That didn’t take long, did it? Maybe if the county quit giving services to every transient bum that rolls into town there’d be more resources.
New St. Louis County human service director quits
By John Myers on Jun 28, 2016 at 10:00 p.m.
Dave Lee, who was hired as director of the Public Health and Human Services Department for St. Louis County in April, has quit his new job and is going back to the same position in Carlton County.
Lee, who took over from longtime director Ann Busche on April 25, sent an email of his intentions Monday to top St. Louis County officials.
Carlton County commissioners at a special meeting Monday night agreed to rehire Lee at his old job there which he had held for the past 11 years.
Lee was hired for the St. Louis County job after a nationwide search and won high praise for his understanding and handling of the most pressing issues in human services, especially mental health and addiction.
But he told the News Tribune Tuesday that he found St. Louis County to be seriously understaffed for the increasing casework demanded of county social workers.
“There’s a lot of different things. There’s not one explanation … but I need to be in a place where I can do my best work, where I have the resources,” Lee said. “Carlton County commissioners have made that commitment to making that investment in resources and services for their residents.”
Lee said that he was somewhat surprised upon taking the job to find that “resources in St. Louis County are extremely strained. There needs to be a larger investment in services — basically, to put it bluntly, a larger investment in staff.”
Lee praised St. Louis County Public Health and Human Services workers and their professionalism, but said there is simply not enough of them.
Lee said he will stay on for a couple weeks to help in the transition and will return to his Carlton County office sometime in July. He pledged to work with St. Louis County going forward to help meet regional needs.
Kevin Gray, St. Louis County administrator, said Lee could be gone as early as July 8.
“This came as a bit of a surprise,” Gray said. “Even in the brief time he was here he made a positive impression with his passion for client advocacy.”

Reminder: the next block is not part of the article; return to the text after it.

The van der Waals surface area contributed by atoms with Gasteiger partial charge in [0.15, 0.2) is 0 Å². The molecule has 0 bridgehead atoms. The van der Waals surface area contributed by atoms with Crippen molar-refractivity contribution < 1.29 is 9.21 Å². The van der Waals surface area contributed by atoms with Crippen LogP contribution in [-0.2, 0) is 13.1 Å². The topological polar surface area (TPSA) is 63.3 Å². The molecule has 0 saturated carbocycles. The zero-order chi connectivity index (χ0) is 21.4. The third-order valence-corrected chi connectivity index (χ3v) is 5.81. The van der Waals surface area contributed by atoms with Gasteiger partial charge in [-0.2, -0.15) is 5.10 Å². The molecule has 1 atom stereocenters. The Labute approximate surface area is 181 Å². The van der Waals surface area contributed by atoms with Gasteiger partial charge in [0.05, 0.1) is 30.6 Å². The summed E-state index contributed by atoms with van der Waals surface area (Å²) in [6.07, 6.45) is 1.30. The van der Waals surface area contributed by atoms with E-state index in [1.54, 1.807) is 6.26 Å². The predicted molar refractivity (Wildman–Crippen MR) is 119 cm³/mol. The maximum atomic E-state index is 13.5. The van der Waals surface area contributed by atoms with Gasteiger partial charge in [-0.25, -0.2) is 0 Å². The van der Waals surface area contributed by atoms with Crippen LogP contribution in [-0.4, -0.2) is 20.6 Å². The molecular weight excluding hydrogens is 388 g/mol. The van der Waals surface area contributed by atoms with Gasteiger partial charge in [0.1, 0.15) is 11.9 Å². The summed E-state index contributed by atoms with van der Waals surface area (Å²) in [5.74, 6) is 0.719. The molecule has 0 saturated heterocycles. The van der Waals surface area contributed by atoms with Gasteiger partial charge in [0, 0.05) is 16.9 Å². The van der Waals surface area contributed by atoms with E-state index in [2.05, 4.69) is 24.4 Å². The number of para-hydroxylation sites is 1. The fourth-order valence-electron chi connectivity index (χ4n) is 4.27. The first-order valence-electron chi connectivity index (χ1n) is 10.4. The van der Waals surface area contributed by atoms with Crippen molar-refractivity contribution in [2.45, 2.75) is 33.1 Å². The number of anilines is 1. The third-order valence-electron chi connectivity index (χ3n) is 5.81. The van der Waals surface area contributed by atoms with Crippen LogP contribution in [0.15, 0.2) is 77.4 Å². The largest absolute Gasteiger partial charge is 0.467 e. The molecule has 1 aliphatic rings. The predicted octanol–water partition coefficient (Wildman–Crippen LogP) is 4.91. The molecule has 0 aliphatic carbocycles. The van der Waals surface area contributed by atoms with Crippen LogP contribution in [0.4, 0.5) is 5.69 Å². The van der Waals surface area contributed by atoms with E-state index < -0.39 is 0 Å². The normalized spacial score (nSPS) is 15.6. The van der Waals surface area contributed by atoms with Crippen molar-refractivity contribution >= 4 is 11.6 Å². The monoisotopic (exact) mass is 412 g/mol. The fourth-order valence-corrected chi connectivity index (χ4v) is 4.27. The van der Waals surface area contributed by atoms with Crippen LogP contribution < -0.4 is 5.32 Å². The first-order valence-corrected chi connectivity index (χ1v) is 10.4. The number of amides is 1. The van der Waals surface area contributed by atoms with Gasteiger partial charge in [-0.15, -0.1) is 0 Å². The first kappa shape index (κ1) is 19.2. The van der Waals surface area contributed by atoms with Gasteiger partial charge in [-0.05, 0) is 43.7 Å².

It’s not clear how quickly the search for a new director will begin.
St. Louis County commissioners reached Tuesday evening were sad to see Lee go.
“There’s a big difference between the two counties, landmass and population. There are just more demands here,” said Patrick Boyle, St. Louis County commissioner for eastern Duluth.
Boyle said he agreed that demands have gone up in recent years due to increased mandates from the state with no extra funding.
“I agree that’s an area where we need to put more focus. It’s both more staff and more prevention,” Boyle said. “We need to make sure our social workers aren’t burnt out.”
“He’s considered one of the very brightest people in human services in the state. We thought he was a great find,” said St. Louis County Commissioner Frank Jewell, who represents central Duluth. “I have not seen his (resignation) email … but it sounds like, while he knew it was going to be a very big job when he came to a much bigger county, he was surprised by how much bigger it was.”
Jewell said Lee had expressed concerns about the caseload for county workers and the apparent need for more staff to handle increased workload with mental health and addiction issues mounting.
Lee has spent the past 28 years living in Duluth, commuting to Carlton County for his 16½ years of service to that county, the last 11 as its PHHS director.
In a March interview with the News Tribune he cited opioid addiction and mental health as two of the biggest issues he’d be tackling in St. Louis County, calling on the increased role of public and private sector collaboration.
Lee cited depression as the No. 1 chronic condition in the area — outdistancing hypertension and asthma — and said mental health and substance abuse have close ties with other issues such as child welfare and homelessness.
In addition to his experience as Carlton County human services director, Lee also worked as a supervisor in that department’s Children’s Services Unit. Lee was instrumental in launching the statewide TXT4Life suicide prevention initiative as well as in mobile crisis team expansion, mental health crisis stabilization (Birch Tree Center) and telehealth initiatives, all of which have benefited residents of both Carlton and St. Louis counties. Lee was named the 2014 PHHS Director of the Year by the Minnesota Association of Social Service Administrators, and has earned many honors including an Association of Minnesota Counties outstanding service award in 2011 and a National Association of Counties Achievement award.